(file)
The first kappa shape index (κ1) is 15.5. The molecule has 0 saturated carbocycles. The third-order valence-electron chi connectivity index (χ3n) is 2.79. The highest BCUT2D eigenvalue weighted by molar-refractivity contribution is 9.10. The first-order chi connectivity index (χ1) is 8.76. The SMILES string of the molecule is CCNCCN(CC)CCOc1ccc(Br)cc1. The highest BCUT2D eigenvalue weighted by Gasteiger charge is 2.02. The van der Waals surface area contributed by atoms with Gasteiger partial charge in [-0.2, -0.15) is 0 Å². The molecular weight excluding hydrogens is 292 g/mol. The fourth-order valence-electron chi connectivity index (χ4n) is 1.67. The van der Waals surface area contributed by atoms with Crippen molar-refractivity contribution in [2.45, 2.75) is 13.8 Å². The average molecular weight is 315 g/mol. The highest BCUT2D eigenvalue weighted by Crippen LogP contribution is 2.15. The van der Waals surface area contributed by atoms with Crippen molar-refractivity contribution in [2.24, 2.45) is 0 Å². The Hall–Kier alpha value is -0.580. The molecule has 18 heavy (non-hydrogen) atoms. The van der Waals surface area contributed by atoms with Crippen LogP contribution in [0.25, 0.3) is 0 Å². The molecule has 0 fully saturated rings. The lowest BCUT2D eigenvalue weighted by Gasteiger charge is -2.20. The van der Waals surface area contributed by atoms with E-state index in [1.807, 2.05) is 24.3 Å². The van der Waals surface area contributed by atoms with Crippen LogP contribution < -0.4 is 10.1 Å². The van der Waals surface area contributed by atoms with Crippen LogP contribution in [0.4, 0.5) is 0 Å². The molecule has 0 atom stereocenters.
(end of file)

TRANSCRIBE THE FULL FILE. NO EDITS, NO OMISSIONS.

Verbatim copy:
The first kappa shape index (κ1) is 15.5. The molecule has 0 saturated carbocycles. The third-order valence-electron chi connectivity index (χ3n) is 2.79. The highest BCUT2D eigenvalue weighted by molar-refractivity contribution is 9.10. The first-order chi connectivity index (χ1) is 8.76. The SMILES string of the molecule is CCNCCN(CC)CCOc1ccc(Br)cc1. The highest BCUT2D eigenvalue weighted by Gasteiger charge is 2.02. The van der Waals surface area contributed by atoms with Gasteiger partial charge in [-0.2, -0.15) is 0 Å². The molecular weight excluding hydrogens is 292 g/mol. The fourth-order valence-electron chi connectivity index (χ4n) is 1.67. The van der Waals surface area contributed by atoms with Crippen molar-refractivity contribution in [2.45, 2.75) is 13.8 Å². The average molecular weight is 315 g/mol. The highest BCUT2D eigenvalue weighted by Crippen LogP contribution is 2.15. The van der Waals surface area contributed by atoms with Crippen molar-refractivity contribution in [2.24, 2.45) is 0 Å². The Hall–Kier alpha value is -0.580. The molecule has 18 heavy (non-hydrogen) atoms. The van der Waals surface area contributed by atoms with Crippen LogP contribution in [0.25, 0.3) is 0 Å². The molecule has 0 fully saturated rings. The lowest BCUT2D eigenvalue weighted by Gasteiger charge is -2.20. The van der Waals surface area contributed by atoms with E-state index in [1.807, 2.05) is 24.3 Å². The van der Waals surface area contributed by atoms with Crippen LogP contribution < -0.4 is 10.1 Å². The van der Waals surface area contributed by atoms with Crippen LogP contribution in [0.4, 0.5) is 0 Å². The molecule has 0 atom stereocenters.